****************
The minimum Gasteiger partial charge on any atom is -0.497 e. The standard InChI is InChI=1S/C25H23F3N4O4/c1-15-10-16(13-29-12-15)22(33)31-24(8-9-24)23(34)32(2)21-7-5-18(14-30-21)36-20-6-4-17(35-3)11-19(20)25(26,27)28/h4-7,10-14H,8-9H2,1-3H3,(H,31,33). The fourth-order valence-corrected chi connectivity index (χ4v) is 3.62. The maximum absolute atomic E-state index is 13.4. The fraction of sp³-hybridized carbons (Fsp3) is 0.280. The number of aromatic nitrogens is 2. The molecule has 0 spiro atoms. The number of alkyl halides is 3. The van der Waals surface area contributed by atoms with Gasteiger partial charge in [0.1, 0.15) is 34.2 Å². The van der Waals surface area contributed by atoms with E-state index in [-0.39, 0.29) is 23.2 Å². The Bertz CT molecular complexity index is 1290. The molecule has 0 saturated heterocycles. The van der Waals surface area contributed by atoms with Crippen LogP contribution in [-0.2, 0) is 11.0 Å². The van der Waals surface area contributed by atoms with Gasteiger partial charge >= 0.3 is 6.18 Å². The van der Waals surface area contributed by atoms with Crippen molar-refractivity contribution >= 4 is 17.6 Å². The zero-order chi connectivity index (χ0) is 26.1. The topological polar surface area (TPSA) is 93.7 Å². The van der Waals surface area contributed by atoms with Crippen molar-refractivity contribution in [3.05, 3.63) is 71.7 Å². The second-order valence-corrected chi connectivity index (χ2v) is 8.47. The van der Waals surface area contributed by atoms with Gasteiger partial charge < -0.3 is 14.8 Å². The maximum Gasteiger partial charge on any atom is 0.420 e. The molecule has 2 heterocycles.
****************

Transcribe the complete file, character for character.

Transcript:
The minimum Gasteiger partial charge on any atom is -0.497 e. The standard InChI is InChI=1S/C25H23F3N4O4/c1-15-10-16(13-29-12-15)22(33)31-24(8-9-24)23(34)32(2)21-7-5-18(14-30-21)36-20-6-4-17(35-3)11-19(20)25(26,27)28/h4-7,10-14H,8-9H2,1-3H3,(H,31,33). The fourth-order valence-corrected chi connectivity index (χ4v) is 3.62. The maximum absolute atomic E-state index is 13.4. The fraction of sp³-hybridized carbons (Fsp3) is 0.280. The number of aromatic nitrogens is 2. The molecule has 0 spiro atoms. The number of alkyl halides is 3. The van der Waals surface area contributed by atoms with Gasteiger partial charge in [0.1, 0.15) is 34.2 Å². The van der Waals surface area contributed by atoms with E-state index in [-0.39, 0.29) is 23.2 Å². The Bertz CT molecular complexity index is 1290. The molecule has 0 saturated heterocycles. The van der Waals surface area contributed by atoms with Crippen LogP contribution in [-0.2, 0) is 11.0 Å². The van der Waals surface area contributed by atoms with Gasteiger partial charge >= 0.3 is 6.18 Å². The van der Waals surface area contributed by atoms with Crippen molar-refractivity contribution >= 4 is 17.6 Å². The zero-order chi connectivity index (χ0) is 26.1. The topological polar surface area (TPSA) is 93.7 Å². The van der Waals surface area contributed by atoms with Crippen molar-refractivity contribution in [3.05, 3.63) is 71.7 Å². The second-order valence-corrected chi connectivity index (χ2v) is 8.47. The van der Waals surface area contributed by atoms with Gasteiger partial charge < -0.3 is 14.8 Å². The maximum Gasteiger partial charge on any atom is 0.420 e. The molecule has 2 heterocycles.